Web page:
The Rest Is History

Beans, books, wannabe actors, and walking.

By Jaime Fuller

Friday, April 20, 2018

Charles Dickens, as Captain Bobadill.

Charles Dickens as Captain Bobadill in a production of Every Man in His Humour by Ben Jonson, 1871. The New York Public Library, Billy Rose Theatre Division.

• A young clerk’s great expectations for his future in the theater: “At one point Dickens even considered becoming a professional actor, writing in 1832 to George Bartley, the stage manager of Covent Garden Theatre, to introduce himself as someone with ‘a strong perception of character and oddity, and a natural power of reproducing in his own person what he observed in others.’” (Times Literary Supplement)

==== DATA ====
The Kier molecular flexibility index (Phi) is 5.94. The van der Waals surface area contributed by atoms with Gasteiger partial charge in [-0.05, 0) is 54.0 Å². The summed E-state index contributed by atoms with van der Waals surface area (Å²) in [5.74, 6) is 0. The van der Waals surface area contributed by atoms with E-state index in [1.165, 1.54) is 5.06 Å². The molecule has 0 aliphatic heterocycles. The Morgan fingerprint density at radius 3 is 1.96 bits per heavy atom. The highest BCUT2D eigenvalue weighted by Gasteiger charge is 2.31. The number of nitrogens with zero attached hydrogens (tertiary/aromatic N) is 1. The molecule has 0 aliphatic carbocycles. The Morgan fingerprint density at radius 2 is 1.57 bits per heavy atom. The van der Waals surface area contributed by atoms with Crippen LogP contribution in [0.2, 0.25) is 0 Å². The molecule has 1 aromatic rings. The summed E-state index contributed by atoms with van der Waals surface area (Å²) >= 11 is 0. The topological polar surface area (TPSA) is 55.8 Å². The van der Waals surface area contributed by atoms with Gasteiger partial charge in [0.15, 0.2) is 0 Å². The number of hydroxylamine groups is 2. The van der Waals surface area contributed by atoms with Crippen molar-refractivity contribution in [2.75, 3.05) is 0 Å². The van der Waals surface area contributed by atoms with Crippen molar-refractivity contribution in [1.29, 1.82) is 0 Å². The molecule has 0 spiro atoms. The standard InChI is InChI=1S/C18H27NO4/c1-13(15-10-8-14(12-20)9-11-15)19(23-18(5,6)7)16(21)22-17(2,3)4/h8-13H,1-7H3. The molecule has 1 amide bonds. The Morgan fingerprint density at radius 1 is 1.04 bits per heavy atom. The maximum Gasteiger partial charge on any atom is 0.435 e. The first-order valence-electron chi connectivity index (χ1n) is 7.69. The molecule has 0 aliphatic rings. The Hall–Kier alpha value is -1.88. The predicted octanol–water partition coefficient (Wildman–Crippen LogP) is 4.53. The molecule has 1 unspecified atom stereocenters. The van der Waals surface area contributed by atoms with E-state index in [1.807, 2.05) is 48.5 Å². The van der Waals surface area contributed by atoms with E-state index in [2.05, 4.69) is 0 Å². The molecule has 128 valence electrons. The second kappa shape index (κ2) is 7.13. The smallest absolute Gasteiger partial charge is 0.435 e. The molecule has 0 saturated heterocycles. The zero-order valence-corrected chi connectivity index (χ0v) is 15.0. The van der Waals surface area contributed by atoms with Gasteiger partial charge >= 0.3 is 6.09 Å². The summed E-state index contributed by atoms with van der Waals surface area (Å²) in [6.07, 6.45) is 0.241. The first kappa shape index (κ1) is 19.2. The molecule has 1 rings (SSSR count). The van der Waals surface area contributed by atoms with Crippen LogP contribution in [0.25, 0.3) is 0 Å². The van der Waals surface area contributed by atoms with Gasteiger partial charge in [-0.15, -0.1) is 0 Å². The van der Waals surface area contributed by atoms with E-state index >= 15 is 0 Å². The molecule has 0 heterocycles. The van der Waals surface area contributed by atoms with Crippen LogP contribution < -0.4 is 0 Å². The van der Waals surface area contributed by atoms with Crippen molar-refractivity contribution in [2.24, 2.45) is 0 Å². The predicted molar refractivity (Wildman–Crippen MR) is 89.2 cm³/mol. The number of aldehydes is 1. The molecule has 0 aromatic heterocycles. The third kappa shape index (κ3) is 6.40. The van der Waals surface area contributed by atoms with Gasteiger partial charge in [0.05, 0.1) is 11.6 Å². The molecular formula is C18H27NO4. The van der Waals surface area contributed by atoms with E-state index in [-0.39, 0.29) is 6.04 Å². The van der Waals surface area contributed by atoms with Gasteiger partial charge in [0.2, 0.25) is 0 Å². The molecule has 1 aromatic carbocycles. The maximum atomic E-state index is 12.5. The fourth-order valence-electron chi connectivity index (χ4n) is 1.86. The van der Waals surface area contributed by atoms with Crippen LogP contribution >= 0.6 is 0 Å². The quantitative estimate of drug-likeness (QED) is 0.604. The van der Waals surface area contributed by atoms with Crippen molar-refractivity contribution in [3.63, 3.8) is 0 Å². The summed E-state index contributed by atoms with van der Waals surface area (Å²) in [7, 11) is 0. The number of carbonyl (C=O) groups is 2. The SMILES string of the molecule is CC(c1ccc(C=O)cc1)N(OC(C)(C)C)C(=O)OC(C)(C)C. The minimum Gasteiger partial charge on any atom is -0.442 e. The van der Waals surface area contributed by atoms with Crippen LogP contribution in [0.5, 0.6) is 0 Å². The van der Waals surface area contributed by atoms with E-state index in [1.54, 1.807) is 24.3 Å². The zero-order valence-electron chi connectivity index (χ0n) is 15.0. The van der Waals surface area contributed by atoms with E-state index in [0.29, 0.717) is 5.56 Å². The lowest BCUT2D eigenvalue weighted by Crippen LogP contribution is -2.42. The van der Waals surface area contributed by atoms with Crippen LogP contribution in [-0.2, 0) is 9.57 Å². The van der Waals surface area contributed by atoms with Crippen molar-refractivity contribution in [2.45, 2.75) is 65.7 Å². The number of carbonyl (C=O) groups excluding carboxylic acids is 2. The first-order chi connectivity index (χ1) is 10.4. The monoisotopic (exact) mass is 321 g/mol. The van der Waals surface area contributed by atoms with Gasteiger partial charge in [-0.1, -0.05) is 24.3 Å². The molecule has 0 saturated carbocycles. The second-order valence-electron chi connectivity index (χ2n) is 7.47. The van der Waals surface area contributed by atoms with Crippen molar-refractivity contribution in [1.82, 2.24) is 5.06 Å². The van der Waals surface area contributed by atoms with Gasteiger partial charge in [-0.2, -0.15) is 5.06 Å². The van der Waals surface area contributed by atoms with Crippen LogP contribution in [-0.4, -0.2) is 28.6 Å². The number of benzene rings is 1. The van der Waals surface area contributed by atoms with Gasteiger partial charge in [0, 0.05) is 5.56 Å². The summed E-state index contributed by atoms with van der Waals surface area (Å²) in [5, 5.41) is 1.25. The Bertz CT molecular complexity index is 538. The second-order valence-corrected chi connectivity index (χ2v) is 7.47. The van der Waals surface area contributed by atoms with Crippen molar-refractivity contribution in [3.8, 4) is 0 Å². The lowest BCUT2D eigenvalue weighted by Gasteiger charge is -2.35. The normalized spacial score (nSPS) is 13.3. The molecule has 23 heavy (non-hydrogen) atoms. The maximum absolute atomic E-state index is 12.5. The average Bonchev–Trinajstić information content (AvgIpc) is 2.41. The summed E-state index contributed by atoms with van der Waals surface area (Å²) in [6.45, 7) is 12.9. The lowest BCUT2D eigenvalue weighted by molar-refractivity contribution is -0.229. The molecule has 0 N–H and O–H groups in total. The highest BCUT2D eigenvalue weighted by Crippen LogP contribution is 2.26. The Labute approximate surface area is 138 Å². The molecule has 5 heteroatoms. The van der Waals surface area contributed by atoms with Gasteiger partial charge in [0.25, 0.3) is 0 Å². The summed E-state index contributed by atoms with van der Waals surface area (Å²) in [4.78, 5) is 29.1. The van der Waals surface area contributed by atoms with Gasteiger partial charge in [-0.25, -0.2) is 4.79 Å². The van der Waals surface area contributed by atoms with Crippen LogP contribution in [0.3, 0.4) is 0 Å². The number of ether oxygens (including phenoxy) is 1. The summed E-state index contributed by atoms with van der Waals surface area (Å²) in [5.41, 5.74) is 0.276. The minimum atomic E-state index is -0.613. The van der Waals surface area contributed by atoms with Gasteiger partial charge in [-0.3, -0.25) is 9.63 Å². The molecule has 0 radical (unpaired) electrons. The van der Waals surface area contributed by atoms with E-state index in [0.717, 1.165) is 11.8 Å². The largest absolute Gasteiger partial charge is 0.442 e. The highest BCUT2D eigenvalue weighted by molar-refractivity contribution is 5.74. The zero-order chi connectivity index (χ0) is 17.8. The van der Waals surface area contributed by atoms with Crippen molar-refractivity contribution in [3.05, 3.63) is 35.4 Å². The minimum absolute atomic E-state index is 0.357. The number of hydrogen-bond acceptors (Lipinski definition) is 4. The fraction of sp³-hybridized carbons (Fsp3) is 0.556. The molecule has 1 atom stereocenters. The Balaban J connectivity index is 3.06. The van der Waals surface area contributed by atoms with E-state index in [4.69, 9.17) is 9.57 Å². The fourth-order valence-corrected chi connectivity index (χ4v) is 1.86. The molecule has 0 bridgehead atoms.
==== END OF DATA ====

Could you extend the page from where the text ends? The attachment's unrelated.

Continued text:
• The history of silent black cinema: “The coming of sound spelled the end of the black movie, because white film companies saw black musicals as a lucrative market. Some blacks thought that silent film deprived Paul Robeson of his greatest asset, his voice, while some black critics now see singing and dancing as the slippery road that led back to the old racial stereotypes.” (The New York Review of Books)

• Finding out about the past via heirloom bean: “their entire history is a genetic experiment.” (The New Yorker)

• A statue of a man who experimented on slaves was removed from Central Park this week as someone yelled, “Off with his head!” (New York Daily News)

• The evolution of comic books. (Vulture)

• The story of Frank Hart, an immigrant from Haiti who became a famed pedestrian. (Atlas Obscura)

• This week in obituaries: an adopter of elephants, a man who spoke for the wild at the Capitol, and a “mysterious narrator of the American nightscape.”